Regarding reperfusion studies, models allowing different clot compositions and locations to be mimicked should be used to improve acute therapeutic strategies in a personalized medical approach. The concept of neuroprotection has evolved to become more holistic, since protection is required for functional units made up of neurons, glial cells, pericytes, macrophages and the vasculature. In particular, models of white matter lesion and small vessel disease, as well as new imaging tools, are required for the study of vascular integrity, haemodynamic responses and blood–brain barrier function.

Regarding targets, inflammatory and immune responses as well as oxidative or nitrosative stress at reperfusion are promising. Regarding haemorrhagic stroke, new molecular processes including inflammation have been identified, yet translational models of aneurysm are not in common use and still need to be improved. Overall, the diversity observed in clinical practice is not being satisfactorily mimicked, because the introduction of comorbidities and reasonable variability (genetics, age, sex, stroke intensity, etc.) in preclinical models has yet to be implemented, despite STAIR’s recommendation of 20 years ago.

 

“Recent research provides hope of developing new and effective treatments for stroke. However, the translation from basic to clinical research has failed over recent decades, underlining the need for innovative methodological strategies. Networking between laboratory scientists and clinicians, better experimental designs and more relevant experimental models are required to improve our science.”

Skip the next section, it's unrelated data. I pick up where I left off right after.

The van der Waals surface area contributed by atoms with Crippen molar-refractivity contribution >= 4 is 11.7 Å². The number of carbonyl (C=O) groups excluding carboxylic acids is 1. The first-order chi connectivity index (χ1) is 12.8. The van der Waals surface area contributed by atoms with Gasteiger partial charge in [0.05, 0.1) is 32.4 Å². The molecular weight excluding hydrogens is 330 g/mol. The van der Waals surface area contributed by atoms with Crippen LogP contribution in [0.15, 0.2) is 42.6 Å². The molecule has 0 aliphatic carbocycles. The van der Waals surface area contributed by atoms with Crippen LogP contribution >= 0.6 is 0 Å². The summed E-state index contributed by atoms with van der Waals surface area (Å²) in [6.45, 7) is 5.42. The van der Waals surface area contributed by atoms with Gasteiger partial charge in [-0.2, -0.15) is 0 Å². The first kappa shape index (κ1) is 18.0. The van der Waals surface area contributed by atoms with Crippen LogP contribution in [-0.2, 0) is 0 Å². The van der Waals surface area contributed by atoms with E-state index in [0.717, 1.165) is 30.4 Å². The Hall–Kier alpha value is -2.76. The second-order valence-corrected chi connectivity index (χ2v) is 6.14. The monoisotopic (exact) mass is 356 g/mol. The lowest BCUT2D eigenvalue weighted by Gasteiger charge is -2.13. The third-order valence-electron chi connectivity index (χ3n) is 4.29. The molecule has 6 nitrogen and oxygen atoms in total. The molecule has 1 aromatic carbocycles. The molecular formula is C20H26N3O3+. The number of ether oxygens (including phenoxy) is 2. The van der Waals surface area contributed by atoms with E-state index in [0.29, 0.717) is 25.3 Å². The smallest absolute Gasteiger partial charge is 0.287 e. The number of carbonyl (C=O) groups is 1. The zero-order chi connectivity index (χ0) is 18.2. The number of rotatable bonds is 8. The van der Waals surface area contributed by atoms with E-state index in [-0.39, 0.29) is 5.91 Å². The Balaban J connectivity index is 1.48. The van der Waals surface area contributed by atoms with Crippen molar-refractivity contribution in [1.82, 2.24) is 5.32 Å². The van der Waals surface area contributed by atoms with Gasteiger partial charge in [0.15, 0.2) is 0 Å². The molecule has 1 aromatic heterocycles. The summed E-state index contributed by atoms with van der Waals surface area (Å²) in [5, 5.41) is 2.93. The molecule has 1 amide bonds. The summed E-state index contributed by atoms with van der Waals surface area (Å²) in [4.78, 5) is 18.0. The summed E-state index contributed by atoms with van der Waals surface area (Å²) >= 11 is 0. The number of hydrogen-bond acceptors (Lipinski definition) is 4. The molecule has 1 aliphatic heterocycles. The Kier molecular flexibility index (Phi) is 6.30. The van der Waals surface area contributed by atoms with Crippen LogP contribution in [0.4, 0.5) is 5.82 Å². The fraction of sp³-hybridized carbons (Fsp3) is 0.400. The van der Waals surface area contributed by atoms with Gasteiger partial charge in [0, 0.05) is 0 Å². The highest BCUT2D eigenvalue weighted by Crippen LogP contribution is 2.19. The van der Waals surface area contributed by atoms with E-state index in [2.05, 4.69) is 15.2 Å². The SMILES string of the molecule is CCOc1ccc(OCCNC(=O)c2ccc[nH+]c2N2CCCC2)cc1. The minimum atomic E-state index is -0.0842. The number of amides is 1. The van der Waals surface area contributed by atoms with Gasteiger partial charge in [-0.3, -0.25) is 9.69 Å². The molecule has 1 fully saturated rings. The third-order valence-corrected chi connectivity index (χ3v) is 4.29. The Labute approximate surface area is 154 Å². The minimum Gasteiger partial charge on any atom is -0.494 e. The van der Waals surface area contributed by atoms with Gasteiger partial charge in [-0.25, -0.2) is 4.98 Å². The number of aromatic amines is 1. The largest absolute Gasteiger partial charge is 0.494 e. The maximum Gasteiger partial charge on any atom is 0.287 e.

Pr. D. Vivien

On the methodological side, preclinical confirmatory studies, designed entirely separately from exploratory studies, should be performed as an intermediate translational step. Here, the goal is to bring preclinical practice closer to clinical study quality and methodology (e.g. rigorous methodology, transparency, availability of the data, etc.).

The link to the full ESO publication: “Action Plan for Stroke in Europe 2018–2030” is here: 

III) How does Strok@lliance commit to provide better preclinical services?



Thanks to a unique academic/private partnership, Strok@lliance is able to provide state-of-the-art preclinical services, anticipating future needs and directions in the field.

Strok@lliance therefore offers original translational rodent stroke models and imaging tools issuing from Pr. Vivien’s research team, to meet the need for more translational studies. With more than 25 years of expertise behind it, ETAP-Lab guarantees that studies are performed in compliance with the very highest quality standards.

Strok@lliance is also proud to announce the spring 2019 launch of a PhD thesis project (co-financed by both partners) to assess the impact of comorbidities and introduce variability in a translational model of thrombotic stroke in mice.

To find out more about the future of translational stroke research, please watch Pr. Vivien’s presentation from the 2018 Strok@lliance meeting at the Maison de la Chimie.